In Russia, official proposes curtailing Internet freedom
By Will Englund,
MOSCOW — At the end of a week of cyberattacks on popular, freewheeling Russian Web sites, which bloggers have blamed on shadowy government agencies, a top official with the federal security service on Friday proposed a ban on Skype, Gmail and Hotmail here because their use is “uncontrolled.”
An adviser to President Dmitry Medvedev, whose blog has been disrupted, was quick to criticize the proposal, and the communications minister, Igor Shchyogolev, ruled out the idea. But a spokesman for Prime Minister Vladimir Putin said it was worth studying and called the FSB’s proposal “quite well-reasoned.”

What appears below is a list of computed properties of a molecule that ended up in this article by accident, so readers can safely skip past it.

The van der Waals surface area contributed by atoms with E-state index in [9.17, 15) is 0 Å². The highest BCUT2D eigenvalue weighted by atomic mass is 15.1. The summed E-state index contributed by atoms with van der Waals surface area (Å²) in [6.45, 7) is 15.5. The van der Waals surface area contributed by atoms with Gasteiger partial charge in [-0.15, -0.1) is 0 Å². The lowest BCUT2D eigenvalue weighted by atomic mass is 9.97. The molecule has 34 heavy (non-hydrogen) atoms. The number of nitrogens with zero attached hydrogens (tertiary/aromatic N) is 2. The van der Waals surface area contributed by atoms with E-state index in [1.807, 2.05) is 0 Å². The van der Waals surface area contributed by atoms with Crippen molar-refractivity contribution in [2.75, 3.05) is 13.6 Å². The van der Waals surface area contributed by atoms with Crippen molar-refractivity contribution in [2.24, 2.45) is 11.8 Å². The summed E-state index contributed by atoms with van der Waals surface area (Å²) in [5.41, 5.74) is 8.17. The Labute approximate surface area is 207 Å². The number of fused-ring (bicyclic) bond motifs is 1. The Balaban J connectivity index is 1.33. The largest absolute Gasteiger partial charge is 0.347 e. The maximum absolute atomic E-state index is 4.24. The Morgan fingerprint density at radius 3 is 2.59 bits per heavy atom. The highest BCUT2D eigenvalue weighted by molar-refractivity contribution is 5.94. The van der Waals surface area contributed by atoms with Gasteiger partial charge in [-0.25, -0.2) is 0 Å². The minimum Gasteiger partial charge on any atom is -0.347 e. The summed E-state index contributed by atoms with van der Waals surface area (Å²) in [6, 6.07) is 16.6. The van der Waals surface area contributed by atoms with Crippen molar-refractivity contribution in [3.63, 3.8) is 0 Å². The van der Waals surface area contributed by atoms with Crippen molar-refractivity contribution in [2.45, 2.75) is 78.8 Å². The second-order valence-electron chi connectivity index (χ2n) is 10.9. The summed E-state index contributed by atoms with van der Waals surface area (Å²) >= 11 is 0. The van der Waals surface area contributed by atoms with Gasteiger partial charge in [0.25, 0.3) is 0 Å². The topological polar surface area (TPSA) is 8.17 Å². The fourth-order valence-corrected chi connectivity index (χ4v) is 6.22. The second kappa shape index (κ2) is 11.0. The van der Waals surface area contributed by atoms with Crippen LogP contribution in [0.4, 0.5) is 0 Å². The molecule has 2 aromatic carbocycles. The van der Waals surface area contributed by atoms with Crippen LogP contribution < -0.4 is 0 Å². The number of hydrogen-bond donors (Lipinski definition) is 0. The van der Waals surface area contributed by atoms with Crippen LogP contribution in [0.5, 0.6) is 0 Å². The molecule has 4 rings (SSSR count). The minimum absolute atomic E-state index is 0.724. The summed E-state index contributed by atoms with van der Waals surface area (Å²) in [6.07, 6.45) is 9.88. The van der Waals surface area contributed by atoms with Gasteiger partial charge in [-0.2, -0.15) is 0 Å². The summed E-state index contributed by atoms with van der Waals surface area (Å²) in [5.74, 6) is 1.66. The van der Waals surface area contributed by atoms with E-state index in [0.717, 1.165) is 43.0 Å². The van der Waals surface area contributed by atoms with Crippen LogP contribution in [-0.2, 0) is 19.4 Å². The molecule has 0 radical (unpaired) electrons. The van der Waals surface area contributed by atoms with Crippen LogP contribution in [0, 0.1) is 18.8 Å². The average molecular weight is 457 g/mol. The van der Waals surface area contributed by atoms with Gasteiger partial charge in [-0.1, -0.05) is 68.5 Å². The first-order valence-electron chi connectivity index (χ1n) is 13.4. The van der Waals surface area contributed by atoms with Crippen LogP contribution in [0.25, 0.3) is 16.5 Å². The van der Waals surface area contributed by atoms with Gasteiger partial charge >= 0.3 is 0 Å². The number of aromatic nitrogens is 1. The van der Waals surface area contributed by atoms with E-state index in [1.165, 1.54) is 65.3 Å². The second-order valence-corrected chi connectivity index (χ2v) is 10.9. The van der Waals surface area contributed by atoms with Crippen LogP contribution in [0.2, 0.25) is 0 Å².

The foreign e-mail and communications Web services use encryption technology that makes them inaccessible to the security agency, said Alexander Andreyechkin, head of the FSB’s information and special communication center. That, he said, represents a threat to national security.
The Internet in Russia is a raucous and — so far — unfettered gathering place. Denial-of-service attacks have targeted LiveJournal sites and that of Novaya Gazeta, Russia’s most outspoken newspaper. Bloggers say the attacks are an effort to bring the Web here under control, a suspicion heightened by Andreyechkin’s remarks.
Medvedev is a big fan of the Internet. His LiveJournal blog was attacked shortly after he ordered government officials to give up their seats on the boards of state-owned enterprises.